Even as the Australians are using the Indian Premier League as a distraction from their ball tampering saga as well as a way to rebuild their ICC Cricket World Cup form and plans, the doubts and suspicions about the Australian cricket team continue to do the rounds.

It appeared that Australia’s recent success against India in the one day internationals had helped assuage some of the concerns Australia had going into the ICC Cricket World Cup about their batting order and form. However, even as Australia’s cricketers are using the IPL as a platform to put Australia’s troubles behind them, it appears that they cannot quite shake off the ghost of ball tampering quite yet.

For the past year, the ball tampering that damaged Australia’s reputation in the course of the Newlands Test has refused to leave the headlines. Even as Australia have tried desperately to focus on the redemption part of the return of Steven Smith and David Warner, not in Australian colours, but rather conveniently in IPL shades, the focus of the fallout of the ball tampering refuses to leave Australian cricket circles.

Furthermore, even as former Australian greats themselves are voicing serious concerns about the depth of the malice and whether enough has been done to go deep not only to unearth the truth but also, to find appropriate remedial measures, the story that once did the rounds when the story first broke out continues to gather storm. And not surprisingly it revolves around David Warner.

Although deliberate attempt is being made to shift focus by dubbing Warner’s enterprising IPL 2019 debut match innings, it has not really allowed people to shift the focus of the conspiracy theory that Warner, whose career was stated as being practically over, was blamed as the mastermind of the fiasco was in fact just a scapegoat to cover a deeper problem, one that penetrated more than just the ‘leadership group’ as stated by Smith in the press conference following the breaking out of the story last March in Cape Town.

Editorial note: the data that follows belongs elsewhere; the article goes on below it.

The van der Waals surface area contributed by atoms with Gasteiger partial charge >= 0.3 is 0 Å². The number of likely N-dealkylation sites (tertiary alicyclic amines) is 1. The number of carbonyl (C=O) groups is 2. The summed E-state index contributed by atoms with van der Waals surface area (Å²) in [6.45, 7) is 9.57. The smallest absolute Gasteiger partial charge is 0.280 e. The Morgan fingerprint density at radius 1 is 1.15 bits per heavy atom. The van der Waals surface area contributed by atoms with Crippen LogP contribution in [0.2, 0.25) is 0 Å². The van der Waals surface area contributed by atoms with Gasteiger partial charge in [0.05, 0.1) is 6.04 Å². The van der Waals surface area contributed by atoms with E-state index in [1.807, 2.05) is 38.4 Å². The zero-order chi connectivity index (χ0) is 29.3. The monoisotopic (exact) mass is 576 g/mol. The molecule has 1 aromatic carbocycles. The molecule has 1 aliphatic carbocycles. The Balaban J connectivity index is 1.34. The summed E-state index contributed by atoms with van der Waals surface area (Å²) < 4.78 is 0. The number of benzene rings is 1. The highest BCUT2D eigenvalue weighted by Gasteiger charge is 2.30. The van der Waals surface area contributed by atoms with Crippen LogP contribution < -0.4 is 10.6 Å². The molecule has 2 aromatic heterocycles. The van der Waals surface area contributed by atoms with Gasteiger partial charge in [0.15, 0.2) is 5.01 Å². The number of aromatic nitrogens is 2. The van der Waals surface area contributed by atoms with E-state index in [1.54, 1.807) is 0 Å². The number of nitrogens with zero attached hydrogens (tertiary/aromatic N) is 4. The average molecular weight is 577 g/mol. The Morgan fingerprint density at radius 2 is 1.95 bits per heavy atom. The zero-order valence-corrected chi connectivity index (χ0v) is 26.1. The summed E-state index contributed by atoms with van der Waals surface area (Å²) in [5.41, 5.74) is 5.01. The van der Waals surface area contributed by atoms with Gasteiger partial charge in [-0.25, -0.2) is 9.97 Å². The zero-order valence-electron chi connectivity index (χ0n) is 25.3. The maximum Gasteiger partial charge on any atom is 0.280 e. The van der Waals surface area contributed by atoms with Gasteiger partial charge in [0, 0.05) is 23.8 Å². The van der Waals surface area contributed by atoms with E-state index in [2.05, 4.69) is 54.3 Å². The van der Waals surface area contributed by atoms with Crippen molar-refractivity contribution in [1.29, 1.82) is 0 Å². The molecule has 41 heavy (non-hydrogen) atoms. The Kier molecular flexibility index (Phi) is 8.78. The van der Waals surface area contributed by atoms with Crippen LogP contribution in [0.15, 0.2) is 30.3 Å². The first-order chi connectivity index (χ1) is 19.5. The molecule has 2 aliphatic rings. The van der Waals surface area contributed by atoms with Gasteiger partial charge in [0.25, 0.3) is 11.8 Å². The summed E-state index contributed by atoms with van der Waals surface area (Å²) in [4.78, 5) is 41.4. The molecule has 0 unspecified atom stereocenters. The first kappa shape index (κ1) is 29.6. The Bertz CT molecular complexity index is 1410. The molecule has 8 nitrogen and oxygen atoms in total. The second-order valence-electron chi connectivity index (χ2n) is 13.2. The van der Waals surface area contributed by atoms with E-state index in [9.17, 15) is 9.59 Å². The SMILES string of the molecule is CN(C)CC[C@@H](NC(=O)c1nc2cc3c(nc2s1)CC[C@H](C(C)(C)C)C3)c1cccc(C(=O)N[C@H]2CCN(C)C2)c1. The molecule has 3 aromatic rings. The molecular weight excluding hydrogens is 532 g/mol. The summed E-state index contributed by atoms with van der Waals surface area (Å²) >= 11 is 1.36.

Warner, who had been the perennial bad boy of cricket, was attributed even by his own team mate and fellow perpetrator, Cameron Bancroft, as being the one to hatch the idea in the first place of using sandpaper to manipulate the surface of the ball in a desperate attempt to change the course of the match. However, while it seemed fishy to many that the Australian team that did not want to have anything to do with Warner last year was willing to welcome him back into the fold right before the ICC Cricket World Cup, it has allowed for the emergency for the alleged back story that Warner was made to look back not only because of the escalating level of personal transgressions that involved Quinton de Kock but also, and perhaps more importantly, because Warner had apparently reported that the entire Australian team was in on the act, which did not amuse the rest of the team.

At the time of the ball tampering incident, Smith had suggested there was a group behind the decision and that he was merely a passerby who did nothing, which is quite serious in itself given that he was the captain and a batsman of fair repute at the time, and many conjectured that the bowlers could not have possibly been ignorant that the nature of the ball was being deliberately manipulated. It raised furious reactions back and forth and it seemed that Australia had more to cover up when Darren Lehmann, the coach at the time, refused to resign under pressure but eventually stepped down at the end of the Test tour. If Smith must be believed, then Warner alone is not culpable. That said, if Cameron was being a spokesperson for the rest of the team by throwing Warner under the bus for spilling the beans, it explains a lot. As conspiracies abound, this one would take the cake for the lack of clarity.

In what seems like unfinished business, perhaps it is for these cricketers to then convert their back stories into juicy bestsellers when a financially lucrative proposition presents itself though it leaves cricket none the richer now or in the future.

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